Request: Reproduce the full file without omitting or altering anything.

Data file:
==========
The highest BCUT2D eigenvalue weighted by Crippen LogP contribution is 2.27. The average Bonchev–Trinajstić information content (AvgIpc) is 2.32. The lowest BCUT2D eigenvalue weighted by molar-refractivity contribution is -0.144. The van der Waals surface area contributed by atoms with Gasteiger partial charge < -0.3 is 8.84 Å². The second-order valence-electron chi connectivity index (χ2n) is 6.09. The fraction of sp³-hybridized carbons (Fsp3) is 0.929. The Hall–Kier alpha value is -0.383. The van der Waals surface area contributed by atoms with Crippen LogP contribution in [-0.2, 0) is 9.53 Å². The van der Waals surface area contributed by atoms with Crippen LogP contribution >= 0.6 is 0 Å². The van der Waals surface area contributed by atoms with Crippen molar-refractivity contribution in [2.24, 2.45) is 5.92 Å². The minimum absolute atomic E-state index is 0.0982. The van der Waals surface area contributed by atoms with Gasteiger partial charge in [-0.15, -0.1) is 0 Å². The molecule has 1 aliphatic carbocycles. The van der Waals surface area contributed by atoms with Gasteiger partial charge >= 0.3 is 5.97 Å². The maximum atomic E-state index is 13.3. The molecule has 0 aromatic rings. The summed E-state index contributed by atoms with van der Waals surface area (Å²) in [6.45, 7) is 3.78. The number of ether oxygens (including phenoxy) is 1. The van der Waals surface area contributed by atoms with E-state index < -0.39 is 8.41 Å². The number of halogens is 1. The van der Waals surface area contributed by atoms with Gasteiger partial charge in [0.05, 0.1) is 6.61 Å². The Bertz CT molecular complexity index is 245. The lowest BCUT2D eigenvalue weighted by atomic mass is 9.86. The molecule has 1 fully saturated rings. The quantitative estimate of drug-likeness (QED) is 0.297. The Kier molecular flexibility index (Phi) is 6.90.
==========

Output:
The highest BCUT2D eigenvalue weighted by Crippen LogP contribution is 2.27. The average Bonchev–Trinajstić information content (AvgIpc) is 2.32. The lowest BCUT2D eigenvalue weighted by molar-refractivity contribution is -0.144. The van der Waals surface area contributed by atoms with Gasteiger partial charge < -0.3 is 8.84 Å². The second-order valence-electron chi connectivity index (χ2n) is 6.09. The fraction of sp³-hybridized carbons (Fsp3) is 0.929. The Hall–Kier alpha value is -0.383. The van der Waals surface area contributed by atoms with Crippen LogP contribution in [-0.2, 0) is 9.53 Å². The van der Waals surface area contributed by atoms with Crippen LogP contribution >= 0.6 is 0 Å². The van der Waals surface area contributed by atoms with Crippen molar-refractivity contribution in [2.24, 2.45) is 5.92 Å². The minimum absolute atomic E-state index is 0.0982. The van der Waals surface area contributed by atoms with Gasteiger partial charge in [-0.15, -0.1) is 0 Å². The molecule has 1 aliphatic carbocycles. The van der Waals surface area contributed by atoms with Gasteiger partial charge >= 0.3 is 5.97 Å². The maximum atomic E-state index is 13.3. The molecule has 0 aromatic rings. The summed E-state index contributed by atoms with van der Waals surface area (Å²) in [6.45, 7) is 3.78. The number of ether oxygens (including phenoxy) is 1. The van der Waals surface area contributed by atoms with E-state index < -0.39 is 8.41 Å². The number of halogens is 1. The van der Waals surface area contributed by atoms with Gasteiger partial charge in [0.05, 0.1) is 6.61 Å². The Bertz CT molecular complexity index is 245. The lowest BCUT2D eigenvalue weighted by atomic mass is 9.86. The molecule has 1 fully saturated rings. The quantitative estimate of drug-likeness (QED) is 0.297. The Kier molecular flexibility index (Phi) is 6.90.